7 Effective Ways to Reward Employees on a Budget

7 Effective Ways to Reward Employees on a Budget

September 22, 2014

The old saying goes, “It’s not the price of a gift, but the thought that counts.” Employees like a simple pat on the back for a job well done.  Keeping employees motivated and involved in the company they work for is a vital part to any business’s success.

Some employee engagement programs include trips to exotic destinations, bonuses, and free TV’s. These complex programs are extremely effective, but require groundwork that companies who have no engagement programs need to build. Not all pats on the back have to cost much to keep your employees motivated, and to create a base for future engagement.

shutterstock_98907230Here are a few options that cost little to nothing, but succeed in showing employees that they are important to your organization and help them stay on the right track.

    • Opportunities are some of the easiest ways to reward good behavior. You could let an employee lead a project they wouldn’t normally manage, give them the chance to take on more responsibility, or allow them to choose the next task for the team to complete. When employees prove themselves through a job well done, rewarding them with an opportunity that relates to their career development is a simple way to show how appreciated their efforts are.
    • Publicity costs a small amount, but is one of the most effective ways of creating healthy competition in the workplace. Setting up an “Employee of the Month,” a “Wall of Fame,” or “Teammate of the Year” award tied to company values and goals gives employees something to strive for. It reiterates brand values and rewards the right behaviors.
    • Praise is a free recognition tool that goes a long way. Most companies can do a better job at simply acknowledging the efforts and successes of employees. Praise can be as little as an email saying how much an employee’s hard work is appreciated. A written letter is very rare these days, but is more personal and a valued keepsake. To increase engagement, Campbells’ CEO hand wrote up to 20 notes a day to employees celebrating their successes. Lastly, in a time where everything is done electronically, with no real emotion (except for smiley faces), a personal conversation about how well your employee is doing can do a lot to keep them motivated.
    • Experiences are the most fun and memorable, while still keeping money in your company’s pocket. A company picnic is one way to get everyone working and spending time together. When your employee has a birthday or is expecting, why not throw a small party with their teammates? It’s a little surprise pick-me-up to let that person know they are special to the company and their peers. It doesn’t have to be extravagant – a simple cake will do – but it will make a lasting impression. And who doesn’t like cake?
    • Gift Cards are a very popular way to recognize an employee’s behavior or action. You don’t have to get carried away. For frequent on-the-spot awards you might give away small denominations. A five dollar gift card to a coffee shop shows that you are acknowledging positive behaviors; and I’ve never seen anyone pass up a free coffee! You could also use gift cards for recognizing someone on their birthday or for a particular holiday, as long as you are making an effort to recognize and reward.
    • Flexibility in Schedule is one of my favorite ideas. For example, let’s say I stay late into the night working on a project with my team once in a while, while the rest of our colleagues get to leave at 5pm. But the next time I am late to the office, it is a problem.  How about using this opportunity to acknowledge that the employee has shown extra effort? Reward the extra effort with a few chances to leave the office early or arrive late some days. You could also offer them a free day off to take around a holiday of their choice, or the chance to telecommute (if the job allows it) on a day they would need.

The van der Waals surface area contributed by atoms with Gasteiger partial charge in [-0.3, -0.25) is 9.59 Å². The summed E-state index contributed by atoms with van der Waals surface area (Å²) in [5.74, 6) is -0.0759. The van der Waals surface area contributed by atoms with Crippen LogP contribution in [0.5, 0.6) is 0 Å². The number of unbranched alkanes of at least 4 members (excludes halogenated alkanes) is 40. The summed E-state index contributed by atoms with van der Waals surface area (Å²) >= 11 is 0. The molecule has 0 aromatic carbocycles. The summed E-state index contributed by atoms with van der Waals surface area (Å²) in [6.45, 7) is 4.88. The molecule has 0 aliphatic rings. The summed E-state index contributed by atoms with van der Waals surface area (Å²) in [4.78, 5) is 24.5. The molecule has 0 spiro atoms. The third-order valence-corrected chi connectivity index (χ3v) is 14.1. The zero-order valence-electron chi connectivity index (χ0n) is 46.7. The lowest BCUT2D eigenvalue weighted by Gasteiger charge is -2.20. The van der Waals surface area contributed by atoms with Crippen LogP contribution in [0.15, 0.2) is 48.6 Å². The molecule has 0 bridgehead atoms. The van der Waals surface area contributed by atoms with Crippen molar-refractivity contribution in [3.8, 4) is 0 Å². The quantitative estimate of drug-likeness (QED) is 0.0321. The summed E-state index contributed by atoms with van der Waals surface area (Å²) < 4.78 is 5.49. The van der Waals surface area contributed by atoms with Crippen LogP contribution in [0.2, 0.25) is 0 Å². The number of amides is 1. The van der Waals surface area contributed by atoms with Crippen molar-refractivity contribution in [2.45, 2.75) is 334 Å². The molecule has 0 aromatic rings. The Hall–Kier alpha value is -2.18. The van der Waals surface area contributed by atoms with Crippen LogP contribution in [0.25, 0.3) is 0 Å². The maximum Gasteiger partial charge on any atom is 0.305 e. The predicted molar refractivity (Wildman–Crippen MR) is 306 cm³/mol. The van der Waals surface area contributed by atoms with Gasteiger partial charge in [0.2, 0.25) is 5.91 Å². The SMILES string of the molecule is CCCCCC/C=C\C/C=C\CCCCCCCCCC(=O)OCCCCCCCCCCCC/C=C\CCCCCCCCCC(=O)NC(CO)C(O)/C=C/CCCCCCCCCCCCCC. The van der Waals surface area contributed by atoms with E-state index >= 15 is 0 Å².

• Gamification of awards is another fun way to inspire a little competition and boost sales. Don’t get scared! These games can reward positive behaviors and sales goals. You could get creative and play bingo, tic-tac-toe, a prize wheel, or anything that creates some competition and increases effort. The end prize could be as simple as a gift card.

These are simple enough for you to get started! But before you start rewarding your employees, every organization has to have the right goals in place. Knowing what behaviors you want to reward is the key to creating workplace satisfaction.  A major Gallup survey found that, “Only 41% of employees felt that they know what their company stands for and what makes its brand different from its competitors’ brands.” Set your core goals and values and make them clear to your employees. Doing this will ensure there will be no mistakes in rewarding the right behavior and that employees will know exactly why they are being rewarded.

Start small and focus on one goal at a time. Get employees used to the idea of being rewarded for certain behaviors, attitudes, and actions. This will allow for room to grow and for improving your recognition and rewards. It is important to focus employees’ energy on working for something positive. Harness it; don’t extract it with negativity or lack of any recognition at all.

Regardless of cost, the core purpose of rewarding employees is to keep them motivated and engaged in their work and with your company. Once you start trying new ways of engaging employees, even on a tight budget, you’ll start to realize you could have been doing some of these things all along.

Now, go start showing your employees how much you care, and your boss how much money you’re not spending (while making the company a better place)!

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